The two weeks prior to Easter were School Holidays here in Victoria and I spent mine in a way I wouldn’t recommend. I was hospitalized with a Gall Stone attack in Canberra and then had the offending Gall Bladder removed in keyhole surgery in Melbourne last week. It is often said that “behind every cloud there’s a silver lining” and this was true in my case. Beautiful flowers arrived from thoughtful friends and family which lifted my spirits and are still brightening my days. Ever the Art teacher I want to share these flowers, their colours, shapes and their beautiful arrangement with our students and Blog visitors. The florist from Say it with Flowers who created this arrangement is an artist who uses flowers like another artist would use paint. I hope that seeing it will brighten your day too.
Last Term our Grade One and Two students spent time painting and drawing Australian animals. They were pleased to meet the cheeky koala, Blinky Bill, but were also eager to try drawing some of our other interesting Australian animals such as the Echidna. Dylan’s picture not only shows the Echidna’s protective spines but he has also added its preferred food (ants) and a beautiful bird flying overhead. Congratulations to Dylan of Grade 1 LW.
Our Grade 5 and 6 students studied the Art of Graeme Base and drew for most of last Term and, although eight one hour lessons may seem a long time, I realized how important it was to keep the momentum going so that their confidence in their drawing continued to grow. With the emphasis on Literacy and Numeracy in schools providing less time for the Creative Arts I worry that drawing, painting, collage , modelling etc.are not getting the emphasis they deserve.
Julian’s crocodile is a case in point. I gave him plenty of time to persevere and complete this animal character and I am proud to display it on our Blog. But where could we go from here? This character lends itself to a story, a name , a setting and a sequence of events, maybe a cartoon strip. I’m not saying that should happen with every drawing . It’s just that by taking artwork as a starting point for discussion or as a stimulus for further work we allow our students to see the connections between Art and Literature as evidenced in the incredible work of Graeme Base and Dorothy Wall with her Blinky Bill series.
One hundred years ago motoring enthusiast Lord Montagu of Beaullieu commissioned sculptor Charles Sykes to make a likeness of his secretary Eleanor Thornton to grace the front of his Rolls Royce car. Since then the Spirit of Ecstasy, as she is knwn in Britain, or the Flying Lady, as she is known in the USA, has become well loved and recognised on the bonnets (hoods) of thousands of Rolls Royce cars throughout the World. The much photographed lady stands looking forward on a Rolls Royce Silver Ghost car in Yass, New South Wales. The historic house in the background is Cooma Cottage.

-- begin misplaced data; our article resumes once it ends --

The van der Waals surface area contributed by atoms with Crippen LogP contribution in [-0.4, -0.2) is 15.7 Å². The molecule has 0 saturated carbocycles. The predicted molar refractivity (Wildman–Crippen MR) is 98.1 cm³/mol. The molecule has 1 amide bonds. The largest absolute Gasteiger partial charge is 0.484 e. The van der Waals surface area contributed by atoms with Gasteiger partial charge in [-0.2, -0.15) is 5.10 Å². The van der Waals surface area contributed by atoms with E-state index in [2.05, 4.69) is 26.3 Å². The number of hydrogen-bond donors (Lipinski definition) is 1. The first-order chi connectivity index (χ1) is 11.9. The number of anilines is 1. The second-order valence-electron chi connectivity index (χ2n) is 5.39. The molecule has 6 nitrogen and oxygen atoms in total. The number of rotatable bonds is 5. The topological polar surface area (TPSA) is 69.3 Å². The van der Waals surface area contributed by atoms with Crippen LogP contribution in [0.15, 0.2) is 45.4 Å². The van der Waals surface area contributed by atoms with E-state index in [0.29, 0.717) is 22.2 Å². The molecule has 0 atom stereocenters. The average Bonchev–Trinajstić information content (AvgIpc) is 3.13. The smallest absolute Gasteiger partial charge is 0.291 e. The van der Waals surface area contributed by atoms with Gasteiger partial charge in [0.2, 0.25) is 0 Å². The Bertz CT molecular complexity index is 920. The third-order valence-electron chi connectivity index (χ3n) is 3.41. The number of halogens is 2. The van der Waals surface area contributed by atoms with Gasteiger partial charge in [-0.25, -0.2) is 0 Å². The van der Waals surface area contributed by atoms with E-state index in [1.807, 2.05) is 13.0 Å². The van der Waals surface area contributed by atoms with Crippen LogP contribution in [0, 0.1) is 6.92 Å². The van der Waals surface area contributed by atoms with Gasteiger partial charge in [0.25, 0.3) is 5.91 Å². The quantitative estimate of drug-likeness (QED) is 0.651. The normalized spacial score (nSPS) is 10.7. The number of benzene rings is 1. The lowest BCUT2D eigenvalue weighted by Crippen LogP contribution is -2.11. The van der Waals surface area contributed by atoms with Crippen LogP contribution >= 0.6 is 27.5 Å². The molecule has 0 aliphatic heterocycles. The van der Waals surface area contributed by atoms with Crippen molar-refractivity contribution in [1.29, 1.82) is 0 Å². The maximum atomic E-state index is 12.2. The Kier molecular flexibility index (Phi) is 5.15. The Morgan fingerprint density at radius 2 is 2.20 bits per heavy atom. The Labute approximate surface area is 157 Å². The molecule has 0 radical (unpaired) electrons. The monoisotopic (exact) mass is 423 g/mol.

Half way between Melbourne and Sydney at Gundagai, New South Wales, there is a wayside stop for petrol and refreshments which features a statue of an Australian working dog sitting on a “Tuckerbox”. Such a box was originally used to keep the food provisions for the long journey before the days of cafes and fuel stops. Just as I was about to take the photograph an old black Kelpie dog entered the scene, as if to pay homage to the dogs represented here. Generations of worthy canine heroes, many Pioneers and innumerable travellers have passed this way over the years. On April 6th 2011 I felt honoured to stand in this place of national significance and reflect upon the contribution each one of us makes to our country’s heritage.
Last week I had the pleasure of beginning my School Holidays early and I visited Canberra which is Australia’s national capital. Besides all the activities organized by the car club to which I belong I took time out to visit two of our nation’s treasures, The National Gallery of Australia and the National Portrait Gallery. My favourite exhibition at NGA was the Ned Kelly Series by Australian Artist Sidney Nolan. I am pictured with one of the many sculptures which surround the National Gallery and the orange sculpture is in the forecourt of the National Portrait Gallery. I would thoroughly recommend a visit to both galleries as they so aptly capture our nation’s history and heritage.
Every six months Victorian teachers go through a review process at the school level. Today it’s my turn and as usual it is hard to express everything I’ve learnt since the last review. Last November I had the opportunity to visit four schools in Fiji. I was already a keen blogger and user of ICT but this made me keener still to make the most of the opportunites we have in our school and to broaden my students’ view of the World. I see the creative use of current techologies to enhance learning and to provide connections between people throughout the World as vital to the future of humanity. In my own way I hope that’s what I’m doing at Taylors Lakes Primary School in my 36th year of teaching and my 58th year of learning.
Our students have been taking a closer look at our Australian animals and representing them using different media. In the lower part of the school Preps used Collage ( Daniel – Prep JW) or paint to make Koalas from Koala Lou by Mem Fox while Grades One and Two painted and drew Koalas and other Australian animals. Our upper grade students include our Grades Three and Fours who made animals with Plasticene and Paper Magic Clay and Grades Five and Sixes who used watercolour paints with fineliner detail in their work. This Term’s work was mainly inspired by Graeme Base’s artwork and the work of Canadian artist Barbara Reid . Actual photographs from the Melbourne Aquarium and from the wonderful new iPad App, Museum Victoria’s Field Guide have provided us with great detail and inspiration for our artwork.